This book and the dissertation on which it is based were written in Pian di Mugnone in Fiesole, Campo di Marte in Florence, Bercy, Le Marais and Île Saint Louis in Paris, Giudecca in Venice, Reitano on Sicily, King’s Parade in Cambridge, Gràcia in Barcelona, Wilmersdorf in Berlin, Pueyrredon in the Argentinean Córdoba and the small village of Bo in the Swedish forest. If only one could thank places; I owe so much to all of them. But I can at least end by thanking the one who walks by my side through a wondrous world; Tania Espinoza, precious companion.
History and myth relate to each other through missed encounters. The conversation is delayed, refracted and easily misunderstood. History talks of measurable time, myth about eternity; and they do it in different places. It is simple to argue that both causes are noble. They are also easily abused. However, a mutual respect between them is necessary, even though it is difficult to embrace a complementary relationship when difference always seems to be at the other’s expense. This book about the modern myth-making surrounding the Kon-Tiki expedition, first published seven years ago, is a testament to this.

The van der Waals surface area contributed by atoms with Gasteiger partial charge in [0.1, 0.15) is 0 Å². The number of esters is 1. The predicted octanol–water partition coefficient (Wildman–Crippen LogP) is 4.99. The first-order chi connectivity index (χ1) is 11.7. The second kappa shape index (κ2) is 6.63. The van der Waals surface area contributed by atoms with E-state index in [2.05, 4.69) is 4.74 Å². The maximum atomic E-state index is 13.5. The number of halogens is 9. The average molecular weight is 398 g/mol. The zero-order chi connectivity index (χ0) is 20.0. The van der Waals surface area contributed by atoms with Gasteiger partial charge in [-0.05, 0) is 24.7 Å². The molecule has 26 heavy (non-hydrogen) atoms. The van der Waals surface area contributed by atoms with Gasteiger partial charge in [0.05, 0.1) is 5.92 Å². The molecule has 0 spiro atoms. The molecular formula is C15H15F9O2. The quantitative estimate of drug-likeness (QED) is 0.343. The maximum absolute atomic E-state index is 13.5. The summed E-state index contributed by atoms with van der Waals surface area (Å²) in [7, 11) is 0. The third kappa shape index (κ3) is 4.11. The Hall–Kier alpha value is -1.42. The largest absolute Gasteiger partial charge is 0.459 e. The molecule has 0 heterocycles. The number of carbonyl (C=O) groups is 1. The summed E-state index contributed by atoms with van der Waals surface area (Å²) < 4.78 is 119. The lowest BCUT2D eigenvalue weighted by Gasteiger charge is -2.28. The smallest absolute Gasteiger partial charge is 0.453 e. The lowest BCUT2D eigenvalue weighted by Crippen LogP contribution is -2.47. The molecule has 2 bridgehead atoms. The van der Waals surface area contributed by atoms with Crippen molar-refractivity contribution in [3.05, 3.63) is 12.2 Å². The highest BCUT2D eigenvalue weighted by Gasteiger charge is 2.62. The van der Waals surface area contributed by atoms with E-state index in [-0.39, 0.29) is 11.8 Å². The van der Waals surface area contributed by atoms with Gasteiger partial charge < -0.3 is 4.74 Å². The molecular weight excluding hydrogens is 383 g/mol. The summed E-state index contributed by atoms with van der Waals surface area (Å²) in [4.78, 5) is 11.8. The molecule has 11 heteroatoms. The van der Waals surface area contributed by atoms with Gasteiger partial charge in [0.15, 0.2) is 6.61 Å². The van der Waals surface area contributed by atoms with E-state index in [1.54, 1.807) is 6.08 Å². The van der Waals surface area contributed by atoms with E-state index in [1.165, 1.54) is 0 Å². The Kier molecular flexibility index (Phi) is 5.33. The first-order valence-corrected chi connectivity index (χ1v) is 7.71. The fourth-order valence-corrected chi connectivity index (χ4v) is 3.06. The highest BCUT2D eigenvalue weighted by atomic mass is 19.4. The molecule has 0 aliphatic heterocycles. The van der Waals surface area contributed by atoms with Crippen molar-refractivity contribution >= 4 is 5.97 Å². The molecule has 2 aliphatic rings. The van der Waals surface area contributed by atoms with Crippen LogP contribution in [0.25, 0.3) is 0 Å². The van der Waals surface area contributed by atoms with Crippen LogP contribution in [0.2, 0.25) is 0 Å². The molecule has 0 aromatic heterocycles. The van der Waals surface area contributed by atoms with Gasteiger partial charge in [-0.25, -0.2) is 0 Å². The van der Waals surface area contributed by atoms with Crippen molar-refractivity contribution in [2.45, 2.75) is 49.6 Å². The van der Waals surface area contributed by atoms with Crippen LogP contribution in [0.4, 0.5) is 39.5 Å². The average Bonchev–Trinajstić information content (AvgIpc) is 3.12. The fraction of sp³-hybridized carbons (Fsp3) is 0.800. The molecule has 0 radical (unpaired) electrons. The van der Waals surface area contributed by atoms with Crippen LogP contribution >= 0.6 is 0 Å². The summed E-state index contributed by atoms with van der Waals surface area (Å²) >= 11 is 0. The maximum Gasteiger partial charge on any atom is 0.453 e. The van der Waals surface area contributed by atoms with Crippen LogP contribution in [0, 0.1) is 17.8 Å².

Seven years changes little in the larger scope of the clash between history and myth. Elsewhere, the changes can be dramatic. This edition includes only minor revisions. I have taken the chance to correct some smaller errors, insert a few clarifications and add some new findings. The key objections to my work in Norway, where the reception was in part hostile, and beyond, had to do with a supposed anachronism that, according to my critics, led to me failing to see Thor Heyerdahl as a child of his times and, at the same time, being unable to see Heyerdahl in the light of his political activism of later years. Detailed discussions in the original text anticipated and responded to these accusations. If Heyerdahl is to be historicized in the post-war era of the Kon-Tiki, the most relevant context seems the colonial wars of liberation, not the nineteenth-century era exploration that he was himself nostalgically referring to. And to read Heyerdahl’s adventures in the late 1940s through the ones in the 1960s and beyond would be properly anachronistic. However, it is now impossible not to also understand this book, and these reactions to its first publication, through recent developments.